President Obama, on a visit to the State Department during his second day in office, has named two U.S. diplomatic veterans as special envoys on key foreign policy issues. Former Senate Majority Leader George Mitchell will be special envoy for Middle East peace efforts and former Assistant Secretary of State Richard Holbrooke will be a special representative for Afghanistan and Pakistan.  

The appointments, announced at a gathering of senior State Department officials, constitute a major departure by the Obama team from the Bush administration, which largely shunned the concept of special envoys in favor of diplomacy by the secretary of state and U.S. ambassadors.

It also underscores the urgency felt by the new administration in pressing for a two-state settlement of the Israeli-Palestinian dispute in the wake of the Gaza conflict, and in dealing with the complex war in Afghanistan fueled by extremists across the border in Pakistan.

President Obama, with Secretary of State Hillary Clinton by his side, said his administration will "actively and aggressively" seek a lasting settlement between Israel and the Palestinians.  He said George Mitchell, a key figure in achieving a settlement of the Northern Ireland conflict, will travel to the Middle East soon in pursuit of a durable and sustained peace.

He reiterated America's commitment to Israel's security and its right to defend itself in the face of Hamas rocket fire, which he said should not be tolerated by Israelis or Palestinians.

But President Obama also stressed U.S. concerns about humanitarian conditions in the Gaza Strip and a commitment to help rebuild the devastated territory.

"Just as the terror of rocket fire aimed at innocent Israelis is intolerable, so too is a future without hope for the Palestinians," he said. "I was deeply concerned by the loss of Palestinian and Israeli life in recent days, and by the substantial suffering and humanitarian needs in Gaza.  Our hearts go out to Palestinian civilians who are in need of immediate food, clean water and basic medical care."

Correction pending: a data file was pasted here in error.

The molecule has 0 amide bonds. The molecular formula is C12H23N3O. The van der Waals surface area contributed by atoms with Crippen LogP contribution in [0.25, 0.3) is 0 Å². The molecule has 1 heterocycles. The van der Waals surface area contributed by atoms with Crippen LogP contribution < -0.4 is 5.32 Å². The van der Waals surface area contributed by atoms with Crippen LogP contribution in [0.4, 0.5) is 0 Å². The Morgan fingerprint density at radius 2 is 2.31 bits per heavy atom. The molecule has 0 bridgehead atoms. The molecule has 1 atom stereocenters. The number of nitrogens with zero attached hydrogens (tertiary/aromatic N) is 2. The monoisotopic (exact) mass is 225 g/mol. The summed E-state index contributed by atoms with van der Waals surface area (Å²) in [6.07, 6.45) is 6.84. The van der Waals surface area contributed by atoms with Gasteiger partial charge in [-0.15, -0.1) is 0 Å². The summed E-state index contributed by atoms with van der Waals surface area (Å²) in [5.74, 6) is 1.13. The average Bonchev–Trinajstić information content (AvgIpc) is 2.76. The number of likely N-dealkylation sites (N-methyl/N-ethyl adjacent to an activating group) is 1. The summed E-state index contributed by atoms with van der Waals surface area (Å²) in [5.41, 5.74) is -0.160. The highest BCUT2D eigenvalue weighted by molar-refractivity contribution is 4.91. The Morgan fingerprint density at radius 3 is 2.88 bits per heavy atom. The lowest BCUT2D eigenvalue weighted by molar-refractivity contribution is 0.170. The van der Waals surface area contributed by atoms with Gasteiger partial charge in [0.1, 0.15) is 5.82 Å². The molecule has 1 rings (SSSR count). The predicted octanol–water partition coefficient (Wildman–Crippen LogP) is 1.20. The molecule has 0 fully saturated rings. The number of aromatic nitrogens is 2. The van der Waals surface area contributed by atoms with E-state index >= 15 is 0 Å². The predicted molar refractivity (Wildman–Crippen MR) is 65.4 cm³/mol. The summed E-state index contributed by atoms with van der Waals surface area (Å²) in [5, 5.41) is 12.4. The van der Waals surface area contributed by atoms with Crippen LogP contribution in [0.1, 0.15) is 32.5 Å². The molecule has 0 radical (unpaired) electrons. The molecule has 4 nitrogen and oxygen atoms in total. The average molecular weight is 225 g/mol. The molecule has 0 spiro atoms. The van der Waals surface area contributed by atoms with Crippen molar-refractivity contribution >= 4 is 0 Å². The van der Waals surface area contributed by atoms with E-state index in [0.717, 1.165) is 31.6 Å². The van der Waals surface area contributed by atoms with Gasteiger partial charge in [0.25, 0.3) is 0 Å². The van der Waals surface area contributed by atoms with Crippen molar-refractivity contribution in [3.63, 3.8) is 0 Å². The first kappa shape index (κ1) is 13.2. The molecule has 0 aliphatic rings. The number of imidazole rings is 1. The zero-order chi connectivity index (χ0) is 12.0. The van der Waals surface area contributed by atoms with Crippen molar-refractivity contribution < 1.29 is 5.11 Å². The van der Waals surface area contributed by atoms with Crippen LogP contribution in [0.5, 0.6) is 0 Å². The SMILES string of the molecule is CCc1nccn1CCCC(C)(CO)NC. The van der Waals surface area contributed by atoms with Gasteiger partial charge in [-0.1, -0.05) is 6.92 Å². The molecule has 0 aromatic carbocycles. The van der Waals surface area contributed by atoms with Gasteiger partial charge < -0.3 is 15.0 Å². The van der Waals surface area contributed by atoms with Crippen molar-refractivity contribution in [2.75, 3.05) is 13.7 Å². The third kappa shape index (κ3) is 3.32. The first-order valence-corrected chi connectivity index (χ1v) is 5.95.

The president said he is calling on Richard Holbrooke - who brokered the 1990s Dayton Peace Accords among warring factions in Bosnia-Herzegovina - to implement a strategic and sustainable approach to the shared problems of Pakistan and Afghanistan.

Mr. Obama called it the "central front" of the struggle against terrorism and extremism.

"There, as in the Middle East, we must understand that we cannot deal with our problems in isolation," he said. "There is no answer in Afghanistan that does not confront the al-Qaida and Taliban bases along the border.  And there will be no lasting peace unless we expand spheres of opportunity for the people of Afghanistan and Pakistan."

Holbrooke said he plans an early trip to the region to assess the military and political situation, where he said U.S. forces are engaged against a ruthless enemy without scruples in Afghanistan - the Taliban - while facing an even greater enemy - al-Qaida terrorists - across the border in Pakistan.

The former assistant secretary of state added that no one can say the Afghan war is going well, but  he said he is confident that resources being devoted to it can be better used.

"If our resources are mobilized and coordinated and pulled together, we can quadruple, quintuple, multiply ten-fold, the effectiveness of our efforts there," Holbrooke said.

Former Senator Mitchell said he doesn't under-estimate the difficulties of settling the Middle East dispute.  But he noted that the Northern Ireland conflict had an 800-year history, yet was none-the-less resolved.

"From my experience there is formed my conviction that there is no such thing as a conflict that can't be ended," he saidl. "Conflicts are created, conducted and sustained by human beings.  They can be ended by human beings."

Middle East analysts say Mitchell, who is of Lebanese extraction, can be expected to pursue a more even-handed approach to the Israeli-Palestinian dispute than did the Bush administration, which strongly backed Israel.  He authored a highly regarded report on the region in 2001 that called for a freeze on Israeli settlement-building and a Palestinian crackdown on terrorism.